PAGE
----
Real Life Fairy Land

europe, Germany, History, Travel

Think FAIRYTALE and most people immediately think of Disney. Disney capitalized on the tales of fairies with their movies and theme parks, television shows and other media connections. Their stories have all the pixie dust and wands and touch of spirit that make children dream and adults long for something better.

Yet, what sometimes gets forgotten is the REAL reasons, stories, and places that brought breath into what we know as fairytales. Some of the legends date back millenia in some form or another, while others are were brewed by our 19th centuries great-great grandparents. Regardless, the roots of out legends come not from the animated world, but from deeper folk legends that were published and share decades before Snow White was even a sketch in Disney studios.

Many people know the Brothers Grimm and that they had the darker, scarier versions of our beloved tales like Cinderella and Hansel and Gretel. Which is true, but the layers to their creations are much more than coming up with ideas. These stories came from folk legends that were originally compiled, and were deeply inspired by the areas that the Grimm Brothers lived. It is much of the methodology that was used by others like George Washington Irving in an early United States and countless others in Europe and further afield.

No doubt in travels and in reading and listening to tales that little towns like Rothenburg ob der Tauber (Red Fortress above the Tauber River) were inspiration for that epoch of literature and the centuries of stories after.

Rothenburg was founded in the 13th century and to this day the foundations and much of that original medieval town stand today. Walk around the city and you will see a wide variety of placards that mark the dates of buildings that were constructed. Somehow a vast majority survived centuries of wear and tear and a world war that almost leveled them.

Rebirthed after WWII the city transformed from a nazi village to one that is a beautiful stop on the Romantic Road. The city is transformed seasonally with garlands, and full of old world charm that is unmatched in most the world.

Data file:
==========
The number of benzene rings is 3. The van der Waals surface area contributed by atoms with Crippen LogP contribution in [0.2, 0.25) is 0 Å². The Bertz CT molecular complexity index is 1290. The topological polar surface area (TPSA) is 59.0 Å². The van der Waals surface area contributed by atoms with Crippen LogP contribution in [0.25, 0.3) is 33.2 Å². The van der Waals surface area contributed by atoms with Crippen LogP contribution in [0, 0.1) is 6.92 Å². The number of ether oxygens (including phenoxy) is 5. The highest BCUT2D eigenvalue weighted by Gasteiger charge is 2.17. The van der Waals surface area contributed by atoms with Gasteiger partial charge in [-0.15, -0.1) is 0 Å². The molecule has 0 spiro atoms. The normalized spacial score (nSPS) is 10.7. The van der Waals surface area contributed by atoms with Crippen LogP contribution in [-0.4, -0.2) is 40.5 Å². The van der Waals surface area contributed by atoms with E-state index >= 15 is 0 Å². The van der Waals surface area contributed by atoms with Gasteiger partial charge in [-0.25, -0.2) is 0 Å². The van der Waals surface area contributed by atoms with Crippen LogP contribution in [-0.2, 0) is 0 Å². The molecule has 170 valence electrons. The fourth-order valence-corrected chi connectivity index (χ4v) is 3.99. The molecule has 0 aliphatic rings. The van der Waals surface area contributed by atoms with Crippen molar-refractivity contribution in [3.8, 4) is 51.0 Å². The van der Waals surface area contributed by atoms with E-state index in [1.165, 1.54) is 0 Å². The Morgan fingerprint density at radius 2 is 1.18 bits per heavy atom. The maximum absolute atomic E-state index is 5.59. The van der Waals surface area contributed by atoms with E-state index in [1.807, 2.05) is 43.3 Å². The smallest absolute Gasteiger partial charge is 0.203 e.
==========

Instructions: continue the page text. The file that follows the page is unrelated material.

Good or bad, the history and stories in Rothenburg are quintessentially German. The architecture is timbered and warm, the clocks and stories are quaint. Each corner reflects the past and a preservation for the future. The best part is seeing the diverse population that now walk the streets. Turkish immigrants next to Japanese tourists, and everyone in between.

Those that are looking for treats need not travel far, baked goods are sold on every corner and carts selling hot apple cider fill the main square. Stop into a cafe for some gluhwein (warmed spiced wine), something potatoes, and schnitzel for you carnivores. You won’t be disappointed.

Small shops ad to the charm, a toy store sells German-made stuffed toys, while the Christmas shop is sure to make the biggest scrooge smile. Other novelties and artisan goods exist in jewelers, grocers, and other small family businesses.

For those seeking education the town is not sparse on church or museum. For families, the Christmas museum (along with the shop) are safe bets. For those interested in the darker corners of history, like myself, the Torture Museum is a great choice.

While the torture museum seems macabre, it does have more than metal death probes. Perhaps most interesting is some of the pages from a 15th century song book, or the large collection of royal seals. Medieval history was not all iron maidens and spiked chairs, mind you*.

All around I can’t suggest a stop in Rothenburg enough for you history, photography, and travel geeks. It’s unlike anywhere I have ever been before or since, and it’s worth every moment to explore some cobbled alleys and eat delicious regional dishes. Go in the off season, and early in the day to avoid crowds. Make it a pit stop as you explore southern Germany, and most importantly, Happy Travels!

*Iron Maidens have been pretty much discredited as a hoax from the 18th century, from people wanting to pass them off as historical, when they were really a novelty item meant to perpetuate how awful the middle ages were. Because plague wasn’t bad enough?

Five Ways to Celebrate Cinco de Mayo

Caribbean, colorado, History, mexico, musings, Travel

Five Ways to Celebrate Cinco de Mayo – without being disrespectful

It’s Cinco de Mayo today, and no it’s not just a holiday about drinking tequila and listening to a mariachi band. While those can be fun aspects to the day, the entirety of the day is not Cinco de Drinko or Drinko de Mayo.

In fact, the holiday has very specific and cultural roots that are often forgotten on the day and the surrounding celebrations. It’s important to remember these nuances should one decide to celebrate, for the sake of a better historical understanding of our neighbors and the cultures that influence our one.

Here are the ways I am personally celebrating Cinco de Mayo and how I would encourage others to as well:

  1. Learn The Story Of Cinco de Mayo